More than a “Pilot’s Wife”


As a writer for FlightWatch, I have the incredible privilege of hearing what God is doing through MAF around the world. And I’ve discovered that dozens of ministries are being played out every day by the women of MAF.

There are female pilots with MAF. In fact MAF’s very first pilot was a lady named Betty Greene. But for this article, I wanted to focus on the wives of MAF pilots and mechanics—the often unsung heroes. No matter what season of life they’re in—with or without kids, empty nesters—these women are sharing Christ’s love in a variety of ways.

Snapshots of MAF wives around the world.

Snapshots of MAF wives around the world.

When Peanuts Were the Key to Ministry

Early in their 30-year ministry in Africa with MAF, Sue* and her husband, Raymond*, an MAF pilot, were based at a remote mission station at Semendua, in the Democratic Republic of the Congo (then Zaire). Because they had so many children (seven) of their own, women in the village were always coming to Sue with malnourished babies. One day, a close Congolese friend, Luta, brought her a tiny baby who was in bad shape. Sue unwrapped layer after layer and was shocked to find a four-month-old at just over six pounds, her arms no wider than Sue’s pinky! She figured out how to make peanut milk for the baby, then taught her friend how to as well. That started a fruitful ministry that helped many other children through the years.

MAF wives, like Sue, use their talents to meet the many needs around them—whether physical or spiritual. Their kindness often creates a deeper connection with the people they’ve come to serve.

From First Aid to Friendship

At the MAF Rumah Singgah hospital house in Kalimantan, Indonesia, MAF wives visit and pray with families flown by MAF. Even their kids join in as well—playing with other children who are staying there.

“Coming as the pilot’s wife creates a much closer link than just the airplane,” said Rebecca Hopkins. “It provides a way for all of us to be involved with the ministry.”


Marieke Rietveld meets with other midwives in Kalimantan. Photo by Mark and Kelly Hewes.

Some MAF wives use nursing and midwifery to show compassion and help people heal. They field calls from missionaries in remote villages seeking medical advice, help teammates or neighbors with health issues, and make hospital visits.

Living next to the airstrip at the Nabire base in Papua, Mindy Hartin, a registered nurse, often meets the airplane when it arrives, to make an assessment of the patient onboard. She then lets the patient and family know what details to give the doctor. She told one patient to mention the stick that was still inside him after he had fallen and been impaled by a branch.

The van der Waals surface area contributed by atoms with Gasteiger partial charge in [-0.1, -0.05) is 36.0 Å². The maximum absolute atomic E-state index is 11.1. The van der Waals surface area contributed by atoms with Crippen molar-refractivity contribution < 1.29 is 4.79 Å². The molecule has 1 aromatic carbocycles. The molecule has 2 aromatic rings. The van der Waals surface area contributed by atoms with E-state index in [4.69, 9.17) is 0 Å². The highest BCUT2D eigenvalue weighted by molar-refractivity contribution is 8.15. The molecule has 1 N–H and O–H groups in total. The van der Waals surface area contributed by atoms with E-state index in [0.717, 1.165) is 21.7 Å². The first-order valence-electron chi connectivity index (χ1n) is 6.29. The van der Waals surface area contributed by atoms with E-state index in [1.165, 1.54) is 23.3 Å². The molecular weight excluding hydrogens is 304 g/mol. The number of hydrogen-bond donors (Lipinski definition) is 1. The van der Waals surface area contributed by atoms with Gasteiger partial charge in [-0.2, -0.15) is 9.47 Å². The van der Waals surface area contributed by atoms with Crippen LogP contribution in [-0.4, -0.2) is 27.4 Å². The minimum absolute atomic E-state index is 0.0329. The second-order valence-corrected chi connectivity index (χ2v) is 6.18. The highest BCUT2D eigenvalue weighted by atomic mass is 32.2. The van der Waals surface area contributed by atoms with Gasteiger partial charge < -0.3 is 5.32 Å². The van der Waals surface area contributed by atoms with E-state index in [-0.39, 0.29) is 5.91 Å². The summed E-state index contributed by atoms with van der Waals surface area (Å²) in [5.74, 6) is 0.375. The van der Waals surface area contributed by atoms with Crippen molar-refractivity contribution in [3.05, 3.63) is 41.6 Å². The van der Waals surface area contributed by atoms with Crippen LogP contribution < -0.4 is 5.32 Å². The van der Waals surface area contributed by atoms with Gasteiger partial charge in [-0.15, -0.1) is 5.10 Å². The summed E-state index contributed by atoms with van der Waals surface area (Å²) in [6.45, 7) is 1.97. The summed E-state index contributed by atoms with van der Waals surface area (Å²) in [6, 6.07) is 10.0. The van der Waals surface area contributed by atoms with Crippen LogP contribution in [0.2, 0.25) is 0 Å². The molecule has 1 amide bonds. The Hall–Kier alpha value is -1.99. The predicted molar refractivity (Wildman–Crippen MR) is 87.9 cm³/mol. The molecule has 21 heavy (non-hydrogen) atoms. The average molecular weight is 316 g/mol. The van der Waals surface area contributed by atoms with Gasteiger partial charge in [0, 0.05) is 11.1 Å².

“It’s cool to be a part of that. You just feel more connected with the people,” said Mindy. “And they see you as a family.”

Teaching, Tutoring, and Taekwondo

Whether it’s reaching out to children in the neighborhood, working with missionary kids, tutoring someone in English, or sharing a certain skillset, MAF women shine the light of Christ within their communities.

Some of the moms are involved with existing local kids’ clubs, or they organize their own like Kathy Maynard has done. She hosts several neighbor children in her home two mornings a week for a playgroup, which usually involves a Bible story.

“Besides wanting to impact our community, I’m praying for creative ways to bring Indonesian children who need God’s love into our home frequently,” said Kathy.

Others do things that are a little more out of the box, like Jill Holmes in Mozambique. A fourth-degree black belt, she teaches Taekwondo classes to women, children, and teenage boys.

Jill Holmes teaching a child Taekwondo in Mozambique.

Jill Holmes teaching Taekwondo in Mozambique.

Liz Schandorff connects short-term mission teams with local Christian groups in Haiti, and helps them establish ongoing partnerships. She organizes groups to build furniture, garden, paint facilities, do art projects, and minister to orphans and their caregivers.

“These all seem like little things,” said Liz, “but you put them all together and it really becomes a legacy of love.”

Not So Ordinary

Years later, after her family had transferred to another base, Sue returned to visit her old mission station. Luta heard she was coming and rounded up 80 or so children to meet her—some of hundreds who were alive and thriving because of Luta’s “nutrition center,” which Sue helped her start.

“Sometimes what we do just seems really ordinary to us. We don’t realize what the impact is in the future,” said Sue. “We have a hard time seeing the big picture.”

I hope and pray that the women of MAF will know how valuable they are in the big picture of MAF’s ministry. Whether they’re cooking dinner for their family, doing another load of laundry, making sure someone feels welcomed at an MAF guest house, flight following, or writing a report for their team, they’re doing so unto the Lord.

And I hope that like these women, you realize the impact you are having through MAF. Please know that your faithful support is having a ripple effect, allowing the love of Christ to spread out across the world.


*For safety/security reasons, names have been changed to conceal the couple’s identity. 

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  • Kristi says:

    Great post! Thank you for sharing and thank you to the missionary wives and mothers for serving the Lord in such a wonderful variety of ways. Blessings to you and yours!

  • Sarah McCarthy says:

    Is there a way for me to connect with one or some of these women? My husband and I feel called to Missions and Aviation is how we think we should proceed but it’s so different than anything we have ever looked at.

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